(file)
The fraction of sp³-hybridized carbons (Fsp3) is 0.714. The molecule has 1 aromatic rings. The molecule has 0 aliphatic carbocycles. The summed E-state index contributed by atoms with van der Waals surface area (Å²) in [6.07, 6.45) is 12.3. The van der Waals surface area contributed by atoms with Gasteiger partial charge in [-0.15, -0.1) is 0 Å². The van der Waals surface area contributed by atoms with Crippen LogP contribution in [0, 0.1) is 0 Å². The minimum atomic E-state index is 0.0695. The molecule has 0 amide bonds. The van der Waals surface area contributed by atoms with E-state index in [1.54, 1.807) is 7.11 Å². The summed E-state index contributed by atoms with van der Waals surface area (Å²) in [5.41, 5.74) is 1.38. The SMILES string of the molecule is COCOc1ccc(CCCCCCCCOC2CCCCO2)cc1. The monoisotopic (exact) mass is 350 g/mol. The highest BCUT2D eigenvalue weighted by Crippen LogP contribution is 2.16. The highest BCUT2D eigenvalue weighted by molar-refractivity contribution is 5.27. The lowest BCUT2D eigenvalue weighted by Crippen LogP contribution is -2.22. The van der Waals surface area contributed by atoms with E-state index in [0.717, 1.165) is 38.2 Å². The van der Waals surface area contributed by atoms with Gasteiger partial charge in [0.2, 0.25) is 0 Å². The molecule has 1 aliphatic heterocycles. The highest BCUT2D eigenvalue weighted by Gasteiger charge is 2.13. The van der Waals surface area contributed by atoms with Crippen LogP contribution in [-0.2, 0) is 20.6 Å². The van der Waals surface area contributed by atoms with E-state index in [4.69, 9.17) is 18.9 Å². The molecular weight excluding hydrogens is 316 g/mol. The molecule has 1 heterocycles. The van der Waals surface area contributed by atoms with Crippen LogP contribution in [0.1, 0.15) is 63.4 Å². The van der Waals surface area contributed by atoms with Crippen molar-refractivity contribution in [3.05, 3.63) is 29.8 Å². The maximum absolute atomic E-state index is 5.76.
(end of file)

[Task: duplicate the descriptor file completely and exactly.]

The fraction of sp³-hybridized carbons (Fsp3) is 0.714. The molecule has 1 aromatic rings. The molecule has 0 aliphatic carbocycles. The summed E-state index contributed by atoms with van der Waals surface area (Å²) in [6.07, 6.45) is 12.3. The van der Waals surface area contributed by atoms with Gasteiger partial charge in [-0.15, -0.1) is 0 Å². The van der Waals surface area contributed by atoms with Crippen LogP contribution in [0, 0.1) is 0 Å². The minimum atomic E-state index is 0.0695. The molecule has 0 amide bonds. The van der Waals surface area contributed by atoms with E-state index in [1.54, 1.807) is 7.11 Å². The summed E-state index contributed by atoms with van der Waals surface area (Å²) in [5.41, 5.74) is 1.38. The SMILES string of the molecule is COCOc1ccc(CCCCCCCCOC2CCCCO2)cc1. The monoisotopic (exact) mass is 350 g/mol. The highest BCUT2D eigenvalue weighted by Crippen LogP contribution is 2.16. The highest BCUT2D eigenvalue weighted by molar-refractivity contribution is 5.27. The lowest BCUT2D eigenvalue weighted by Crippen LogP contribution is -2.22. The van der Waals surface area contributed by atoms with E-state index in [0.717, 1.165) is 38.2 Å². The van der Waals surface area contributed by atoms with Gasteiger partial charge in [0.2, 0.25) is 0 Å². The molecule has 1 aliphatic heterocycles. The highest BCUT2D eigenvalue weighted by Gasteiger charge is 2.13. The van der Waals surface area contributed by atoms with Crippen LogP contribution in [-0.2, 0) is 20.6 Å². The van der Waals surface area contributed by atoms with E-state index in [4.69, 9.17) is 18.9 Å². The molecular weight excluding hydrogens is 316 g/mol. The molecule has 1 heterocycles. The van der Waals surface area contributed by atoms with Crippen LogP contribution in [0.1, 0.15) is 63.4 Å². The van der Waals surface area contributed by atoms with Crippen molar-refractivity contribution in [3.05, 3.63) is 29.8 Å². The maximum absolute atomic E-state index is 5.76.